Congratulations to Our 2017 Apparel “Top 50” CustomersJuly 26, 2017
Apparel Magazine has released the 2017 “Top 50” publicly traded apparel companies who have demonstrated that they are “working diligently to meet customer demand with innovative product, fast delivery and seamless experiences across channels, while facing down the challenges of a swiftly changing retail world.” We’re honored to announce that six NGC Software customers are featured in this year’s list.
We are so proud of our NGC customers in the “Top 50” and the ways they are working to meet consumers’ expectations. Included in the list are: VF Corp., the company behind big brands including The North Face, Timberland and Vans; Foot Locker; Carter’s; G&K Services; UniFirst; and Delta Apparel.
Here’s what Apparel had to say about our customers:
No. 11: VF Corp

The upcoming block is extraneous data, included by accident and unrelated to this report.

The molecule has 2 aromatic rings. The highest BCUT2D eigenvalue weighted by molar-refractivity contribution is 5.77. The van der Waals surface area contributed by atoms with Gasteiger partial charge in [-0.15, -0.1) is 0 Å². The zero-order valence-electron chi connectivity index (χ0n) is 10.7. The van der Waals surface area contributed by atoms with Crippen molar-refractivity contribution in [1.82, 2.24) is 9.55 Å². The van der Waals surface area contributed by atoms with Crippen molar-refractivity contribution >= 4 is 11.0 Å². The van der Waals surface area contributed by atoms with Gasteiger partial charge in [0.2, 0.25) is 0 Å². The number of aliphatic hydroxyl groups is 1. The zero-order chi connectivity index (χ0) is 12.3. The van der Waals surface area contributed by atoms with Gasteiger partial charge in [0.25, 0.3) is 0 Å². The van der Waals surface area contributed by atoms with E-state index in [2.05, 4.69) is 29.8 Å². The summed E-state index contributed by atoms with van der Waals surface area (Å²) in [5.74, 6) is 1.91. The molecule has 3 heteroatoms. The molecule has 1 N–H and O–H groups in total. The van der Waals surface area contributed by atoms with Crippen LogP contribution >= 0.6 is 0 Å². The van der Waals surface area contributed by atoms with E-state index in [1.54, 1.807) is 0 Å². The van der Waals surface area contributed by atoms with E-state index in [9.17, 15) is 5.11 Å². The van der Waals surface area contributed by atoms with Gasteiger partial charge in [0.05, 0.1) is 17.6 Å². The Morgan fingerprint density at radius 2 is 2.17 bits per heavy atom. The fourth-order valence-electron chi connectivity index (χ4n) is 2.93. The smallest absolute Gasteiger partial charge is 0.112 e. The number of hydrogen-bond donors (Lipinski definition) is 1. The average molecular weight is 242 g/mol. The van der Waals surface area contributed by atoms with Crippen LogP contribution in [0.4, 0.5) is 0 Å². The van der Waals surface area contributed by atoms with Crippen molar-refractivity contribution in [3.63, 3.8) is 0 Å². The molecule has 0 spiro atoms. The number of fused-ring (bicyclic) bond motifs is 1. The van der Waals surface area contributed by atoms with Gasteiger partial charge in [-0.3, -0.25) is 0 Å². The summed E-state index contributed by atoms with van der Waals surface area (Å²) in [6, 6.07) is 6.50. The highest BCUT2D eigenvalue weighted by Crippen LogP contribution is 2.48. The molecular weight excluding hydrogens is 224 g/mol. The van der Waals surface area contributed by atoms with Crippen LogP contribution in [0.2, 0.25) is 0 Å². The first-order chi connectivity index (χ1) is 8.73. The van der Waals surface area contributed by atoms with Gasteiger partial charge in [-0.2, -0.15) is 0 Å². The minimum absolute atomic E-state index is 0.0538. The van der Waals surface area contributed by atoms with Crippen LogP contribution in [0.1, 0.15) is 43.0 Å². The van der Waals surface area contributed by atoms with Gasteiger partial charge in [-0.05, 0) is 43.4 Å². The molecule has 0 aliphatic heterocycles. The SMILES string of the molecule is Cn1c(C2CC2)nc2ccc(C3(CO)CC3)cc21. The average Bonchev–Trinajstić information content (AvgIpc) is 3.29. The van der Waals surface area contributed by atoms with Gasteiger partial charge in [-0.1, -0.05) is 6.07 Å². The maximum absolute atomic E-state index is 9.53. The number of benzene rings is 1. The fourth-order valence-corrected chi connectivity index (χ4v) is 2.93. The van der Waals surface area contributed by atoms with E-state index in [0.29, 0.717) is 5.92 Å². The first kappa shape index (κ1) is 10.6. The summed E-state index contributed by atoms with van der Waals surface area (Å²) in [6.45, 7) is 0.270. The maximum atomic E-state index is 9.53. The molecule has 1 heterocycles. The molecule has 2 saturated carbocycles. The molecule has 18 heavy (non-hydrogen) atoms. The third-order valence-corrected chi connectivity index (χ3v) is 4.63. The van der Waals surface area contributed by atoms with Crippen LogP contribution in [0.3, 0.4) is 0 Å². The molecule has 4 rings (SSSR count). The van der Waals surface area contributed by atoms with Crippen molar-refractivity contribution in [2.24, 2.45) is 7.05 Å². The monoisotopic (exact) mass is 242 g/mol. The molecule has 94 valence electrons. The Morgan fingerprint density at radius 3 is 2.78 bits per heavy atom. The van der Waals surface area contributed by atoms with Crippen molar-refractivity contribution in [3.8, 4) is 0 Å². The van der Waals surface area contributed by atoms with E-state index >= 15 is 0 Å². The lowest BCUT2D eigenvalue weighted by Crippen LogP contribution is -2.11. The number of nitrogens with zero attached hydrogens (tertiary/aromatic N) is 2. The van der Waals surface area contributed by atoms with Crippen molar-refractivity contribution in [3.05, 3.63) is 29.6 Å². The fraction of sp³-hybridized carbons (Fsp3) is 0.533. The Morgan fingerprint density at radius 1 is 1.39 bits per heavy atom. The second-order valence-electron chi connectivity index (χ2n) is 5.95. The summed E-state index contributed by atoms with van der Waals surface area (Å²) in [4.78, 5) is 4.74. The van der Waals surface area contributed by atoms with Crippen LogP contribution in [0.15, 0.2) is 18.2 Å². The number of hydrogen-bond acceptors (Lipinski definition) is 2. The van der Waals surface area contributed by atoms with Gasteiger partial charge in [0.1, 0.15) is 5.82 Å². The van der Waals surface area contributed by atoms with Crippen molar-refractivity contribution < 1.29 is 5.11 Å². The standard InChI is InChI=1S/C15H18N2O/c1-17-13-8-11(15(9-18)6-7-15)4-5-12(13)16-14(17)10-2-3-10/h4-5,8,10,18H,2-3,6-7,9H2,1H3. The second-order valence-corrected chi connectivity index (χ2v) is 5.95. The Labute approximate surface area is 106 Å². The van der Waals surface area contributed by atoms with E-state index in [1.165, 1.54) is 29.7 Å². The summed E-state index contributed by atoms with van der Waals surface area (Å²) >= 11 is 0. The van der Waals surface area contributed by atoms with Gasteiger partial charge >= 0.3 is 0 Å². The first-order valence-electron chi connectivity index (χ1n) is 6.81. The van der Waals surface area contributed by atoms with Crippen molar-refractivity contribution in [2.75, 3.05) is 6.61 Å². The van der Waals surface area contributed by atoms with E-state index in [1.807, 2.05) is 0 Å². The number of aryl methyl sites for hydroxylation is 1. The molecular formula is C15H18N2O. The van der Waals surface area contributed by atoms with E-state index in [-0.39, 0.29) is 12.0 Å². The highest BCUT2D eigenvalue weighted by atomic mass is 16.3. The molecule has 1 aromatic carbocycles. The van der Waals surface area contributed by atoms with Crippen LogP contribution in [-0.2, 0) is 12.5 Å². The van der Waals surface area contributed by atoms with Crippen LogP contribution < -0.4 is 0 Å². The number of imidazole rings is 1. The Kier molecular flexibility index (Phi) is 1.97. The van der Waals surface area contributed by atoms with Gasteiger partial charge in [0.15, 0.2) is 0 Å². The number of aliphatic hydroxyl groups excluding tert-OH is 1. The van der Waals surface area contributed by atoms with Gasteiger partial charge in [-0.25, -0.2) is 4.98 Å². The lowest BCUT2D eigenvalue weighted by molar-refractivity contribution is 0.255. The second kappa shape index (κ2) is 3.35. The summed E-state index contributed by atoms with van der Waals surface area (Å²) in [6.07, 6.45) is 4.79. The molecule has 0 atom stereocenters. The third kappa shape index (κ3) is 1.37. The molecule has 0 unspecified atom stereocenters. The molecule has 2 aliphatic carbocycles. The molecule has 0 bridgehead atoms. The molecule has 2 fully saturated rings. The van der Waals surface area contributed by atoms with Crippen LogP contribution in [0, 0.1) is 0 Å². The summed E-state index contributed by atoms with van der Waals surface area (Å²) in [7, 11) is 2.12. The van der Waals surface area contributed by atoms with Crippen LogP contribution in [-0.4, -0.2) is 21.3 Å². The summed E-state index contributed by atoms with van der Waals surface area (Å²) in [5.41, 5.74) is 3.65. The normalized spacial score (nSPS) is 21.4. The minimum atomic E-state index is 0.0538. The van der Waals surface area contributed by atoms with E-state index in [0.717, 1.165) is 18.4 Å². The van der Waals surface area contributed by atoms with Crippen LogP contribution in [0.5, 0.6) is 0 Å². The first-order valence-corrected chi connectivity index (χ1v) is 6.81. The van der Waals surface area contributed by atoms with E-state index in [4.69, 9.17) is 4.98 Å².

Skaters rule, as Van’s edged out The North Face to become VF’s largest brand in 2016, (also Van’s 50th anniversary), with revenue up 7 percent. It was a good year for the branded lifestyle apparel, footwear and accessories behemoth, with revenue up 1 percent to $12 billion; international sales up 6 percent to 38 percent of business, including double-digit growth in the non-U.S. Americas and in China; and D2C up 9 percent, including more than 20 percent in e-commerce. The global company thinks local when it comes to product — in 2016, the Lee brand in Asia launched a 360° approach tobody enhancement called BODY OPTIXTM denim, designing jeans that flatter and enhance the body based on the regional preferences, beliefs and desires of consumers in that part of the globe. VF moved forward with its stated goal to reshape its portfolio, exploring strategic alternatives for its Licensed Sports Group and, in August, selling its Contemporary Brand businesses. It also merged its lucy women’s product with The North Face brand. In 2017, the focus will be on its biggest three brands: Vans, The North Face and Timberland, while it will also look to opportunities to grow through acquisition.
No. 14: Foot Locker